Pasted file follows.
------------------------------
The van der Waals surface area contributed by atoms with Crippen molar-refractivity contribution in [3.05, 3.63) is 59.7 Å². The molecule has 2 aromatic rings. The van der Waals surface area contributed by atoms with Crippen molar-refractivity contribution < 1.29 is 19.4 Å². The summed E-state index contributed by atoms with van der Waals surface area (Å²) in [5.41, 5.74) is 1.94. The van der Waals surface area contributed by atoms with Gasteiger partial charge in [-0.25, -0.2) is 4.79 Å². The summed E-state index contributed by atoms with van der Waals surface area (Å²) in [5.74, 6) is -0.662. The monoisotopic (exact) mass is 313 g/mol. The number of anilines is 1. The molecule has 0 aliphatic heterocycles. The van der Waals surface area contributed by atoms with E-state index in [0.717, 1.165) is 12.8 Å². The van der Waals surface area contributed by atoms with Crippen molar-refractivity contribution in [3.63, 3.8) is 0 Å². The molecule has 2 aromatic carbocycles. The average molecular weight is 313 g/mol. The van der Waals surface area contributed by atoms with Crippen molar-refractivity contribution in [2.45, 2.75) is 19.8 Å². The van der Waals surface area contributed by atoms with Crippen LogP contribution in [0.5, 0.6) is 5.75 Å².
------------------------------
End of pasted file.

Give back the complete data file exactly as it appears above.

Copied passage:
The van der Waals surface area contributed by atoms with Crippen molar-refractivity contribution in [3.05, 3.63) is 59.7 Å². The molecule has 2 aromatic rings. The van der Waals surface area contributed by atoms with Crippen molar-refractivity contribution < 1.29 is 19.4 Å². The summed E-state index contributed by atoms with van der Waals surface area (Å²) in [5.41, 5.74) is 1.94. The van der Waals surface area contributed by atoms with Gasteiger partial charge in [-0.25, -0.2) is 4.79 Å². The summed E-state index contributed by atoms with van der Waals surface area (Å²) in [5.74, 6) is -0.662. The monoisotopic (exact) mass is 313 g/mol. The number of anilines is 1. The molecule has 0 aliphatic heterocycles. The van der Waals surface area contributed by atoms with E-state index in [0.717, 1.165) is 12.8 Å². The van der Waals surface area contributed by atoms with Crippen molar-refractivity contribution in [3.63, 3.8) is 0 Å². The molecule has 2 aromatic carbocycles. The average molecular weight is 313 g/mol. The van der Waals surface area contributed by atoms with Crippen molar-refractivity contribution in [2.45, 2.75) is 19.8 Å². The van der Waals surface area contributed by atoms with Crippen LogP contribution in [0.5, 0.6) is 5.75 Å².